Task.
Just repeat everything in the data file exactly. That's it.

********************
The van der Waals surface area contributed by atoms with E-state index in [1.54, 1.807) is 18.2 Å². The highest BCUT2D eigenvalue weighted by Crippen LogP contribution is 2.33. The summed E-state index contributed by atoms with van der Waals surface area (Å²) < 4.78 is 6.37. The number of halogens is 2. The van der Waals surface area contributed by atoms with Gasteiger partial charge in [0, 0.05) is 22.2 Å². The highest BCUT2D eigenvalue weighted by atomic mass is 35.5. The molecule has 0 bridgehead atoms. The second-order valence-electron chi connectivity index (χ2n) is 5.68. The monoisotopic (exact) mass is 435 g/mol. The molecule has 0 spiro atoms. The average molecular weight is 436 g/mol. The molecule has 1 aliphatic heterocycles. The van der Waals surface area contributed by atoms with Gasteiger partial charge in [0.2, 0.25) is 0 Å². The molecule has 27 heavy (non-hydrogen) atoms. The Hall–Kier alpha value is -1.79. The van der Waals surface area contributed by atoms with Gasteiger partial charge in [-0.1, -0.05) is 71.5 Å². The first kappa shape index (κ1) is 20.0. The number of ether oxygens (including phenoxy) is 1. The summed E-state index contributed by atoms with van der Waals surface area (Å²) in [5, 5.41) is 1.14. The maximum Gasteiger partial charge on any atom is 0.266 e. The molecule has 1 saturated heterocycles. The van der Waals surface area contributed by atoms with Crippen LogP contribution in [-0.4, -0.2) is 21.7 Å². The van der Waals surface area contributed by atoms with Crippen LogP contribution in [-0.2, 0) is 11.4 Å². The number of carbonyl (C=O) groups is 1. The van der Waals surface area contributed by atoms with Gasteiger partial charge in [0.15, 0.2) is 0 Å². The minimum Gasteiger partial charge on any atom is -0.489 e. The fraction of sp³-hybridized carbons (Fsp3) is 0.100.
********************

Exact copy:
The van der Waals surface area contributed by atoms with E-state index in [1.54, 1.807) is 18.2 Å². The highest BCUT2D eigenvalue weighted by Crippen LogP contribution is 2.33. The summed E-state index contributed by atoms with van der Waals surface area (Å²) < 4.78 is 6.37. The number of halogens is 2. The van der Waals surface area contributed by atoms with Gasteiger partial charge in [0, 0.05) is 22.2 Å². The highest BCUT2D eigenvalue weighted by atomic mass is 35.5. The molecule has 0 bridgehead atoms. The second-order valence-electron chi connectivity index (χ2n) is 5.68. The monoisotopic (exact) mass is 435 g/mol. The molecule has 0 spiro atoms. The average molecular weight is 436 g/mol. The molecule has 1 aliphatic heterocycles. The van der Waals surface area contributed by atoms with Gasteiger partial charge in [0.2, 0.25) is 0 Å². The molecule has 27 heavy (non-hydrogen) atoms. The Hall–Kier alpha value is -1.79. The van der Waals surface area contributed by atoms with Gasteiger partial charge in [-0.1, -0.05) is 71.5 Å². The first kappa shape index (κ1) is 20.0. The number of ether oxygens (including phenoxy) is 1. The summed E-state index contributed by atoms with van der Waals surface area (Å²) in [5, 5.41) is 1.14. The maximum Gasteiger partial charge on any atom is 0.266 e. The molecule has 1 saturated heterocycles. The van der Waals surface area contributed by atoms with Crippen LogP contribution in [-0.4, -0.2) is 21.7 Å². The van der Waals surface area contributed by atoms with Crippen LogP contribution in [-0.2, 0) is 11.4 Å². The number of carbonyl (C=O) groups is 1. The van der Waals surface area contributed by atoms with Gasteiger partial charge in [0.15, 0.2) is 0 Å². The minimum Gasteiger partial charge on any atom is -0.489 e. The fraction of sp³-hybridized carbons (Fsp3) is 0.100.